On July 22, 2020, the Second Department issued a decision in 684 E. 222nd Realty Co., LLC v. Sheehan, 2020 NY Slip Op. 04136, affirming the dismissal of a tortious interference claim for lack of allegations of malice or illegal means, explaining:
To prevail on a cause of action to recover damages for tortious interference with business relations, a plaintiff must prove that it had a business relationship with a third party, that the defendant knew of that relationship and intentionally interfered with it, that the defendant’s actions were motivated solely by malice or otherwise constituted illegal means, and that the defendant’s interference caused injury to the plaintiff’s relationship with the third party. Here, the complaint fails to sufficiently allege that the defendant’s actions were motivated solely by malice or otherwise constituted illegal means. Accordingly, we disagree with the Supreme Court’s determination denying that branch of the defendant’s motion which was pursuant to CPLR 3211(a)(7) to dismiss the cause of action alleging tortious interference with business relations.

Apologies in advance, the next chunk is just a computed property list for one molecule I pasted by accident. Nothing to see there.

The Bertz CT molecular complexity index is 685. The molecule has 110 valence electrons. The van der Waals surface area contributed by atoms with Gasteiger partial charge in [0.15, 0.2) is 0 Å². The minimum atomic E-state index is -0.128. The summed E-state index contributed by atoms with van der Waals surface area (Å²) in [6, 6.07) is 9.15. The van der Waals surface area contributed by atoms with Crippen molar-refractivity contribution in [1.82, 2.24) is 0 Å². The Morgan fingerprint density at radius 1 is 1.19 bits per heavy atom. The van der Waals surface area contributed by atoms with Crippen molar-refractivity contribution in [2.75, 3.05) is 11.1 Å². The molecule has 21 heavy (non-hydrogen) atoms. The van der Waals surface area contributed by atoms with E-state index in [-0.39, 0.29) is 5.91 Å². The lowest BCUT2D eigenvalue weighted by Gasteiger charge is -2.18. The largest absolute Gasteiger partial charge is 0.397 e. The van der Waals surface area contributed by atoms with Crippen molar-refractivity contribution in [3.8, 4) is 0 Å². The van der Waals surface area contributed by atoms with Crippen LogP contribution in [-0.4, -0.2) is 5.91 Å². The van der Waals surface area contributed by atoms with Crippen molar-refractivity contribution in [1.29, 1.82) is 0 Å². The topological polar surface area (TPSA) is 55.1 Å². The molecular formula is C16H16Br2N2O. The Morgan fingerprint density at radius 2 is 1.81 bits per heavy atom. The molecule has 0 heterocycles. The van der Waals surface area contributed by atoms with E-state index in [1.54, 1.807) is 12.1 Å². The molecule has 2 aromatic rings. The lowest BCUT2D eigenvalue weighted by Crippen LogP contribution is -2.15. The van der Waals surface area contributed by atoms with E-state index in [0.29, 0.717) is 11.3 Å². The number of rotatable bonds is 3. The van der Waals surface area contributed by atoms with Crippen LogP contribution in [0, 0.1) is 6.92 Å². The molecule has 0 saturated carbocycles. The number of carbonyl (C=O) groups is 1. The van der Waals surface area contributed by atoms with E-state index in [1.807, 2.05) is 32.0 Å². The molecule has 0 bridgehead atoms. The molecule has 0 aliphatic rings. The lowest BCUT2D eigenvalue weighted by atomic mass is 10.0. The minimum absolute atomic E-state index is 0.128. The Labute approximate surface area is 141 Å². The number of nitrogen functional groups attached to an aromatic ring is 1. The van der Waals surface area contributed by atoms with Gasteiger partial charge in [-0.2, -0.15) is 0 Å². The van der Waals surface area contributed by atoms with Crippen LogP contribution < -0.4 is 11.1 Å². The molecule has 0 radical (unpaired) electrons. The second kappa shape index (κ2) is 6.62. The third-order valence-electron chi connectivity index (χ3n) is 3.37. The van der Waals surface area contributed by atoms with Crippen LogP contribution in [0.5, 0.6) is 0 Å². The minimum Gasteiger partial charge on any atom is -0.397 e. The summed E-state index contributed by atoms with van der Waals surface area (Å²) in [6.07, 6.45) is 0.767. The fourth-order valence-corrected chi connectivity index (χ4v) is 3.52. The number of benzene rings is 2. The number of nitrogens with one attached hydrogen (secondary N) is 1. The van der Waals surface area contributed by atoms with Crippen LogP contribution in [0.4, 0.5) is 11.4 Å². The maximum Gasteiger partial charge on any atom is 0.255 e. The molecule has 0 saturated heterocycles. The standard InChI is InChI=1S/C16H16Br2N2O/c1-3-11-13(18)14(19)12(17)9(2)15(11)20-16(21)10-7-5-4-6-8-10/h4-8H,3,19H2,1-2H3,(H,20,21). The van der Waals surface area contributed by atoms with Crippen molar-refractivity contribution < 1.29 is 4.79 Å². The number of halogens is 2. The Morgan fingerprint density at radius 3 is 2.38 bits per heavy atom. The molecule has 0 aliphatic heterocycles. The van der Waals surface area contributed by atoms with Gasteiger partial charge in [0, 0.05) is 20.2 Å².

(Internal quotations and citations omitted).
In New York, there are circumstances where someone can be held liable for causing someone else to break their contract with you (tortious interference with contract), and they can even be held liable for causing someone not to enter into a contract with you in the first place (tortious interference with prospective business relations). Contact Schlam Stone & Dolan partner John Lundin at email@example.com if you or a client think someone has interfered with your rights relating to a contract.
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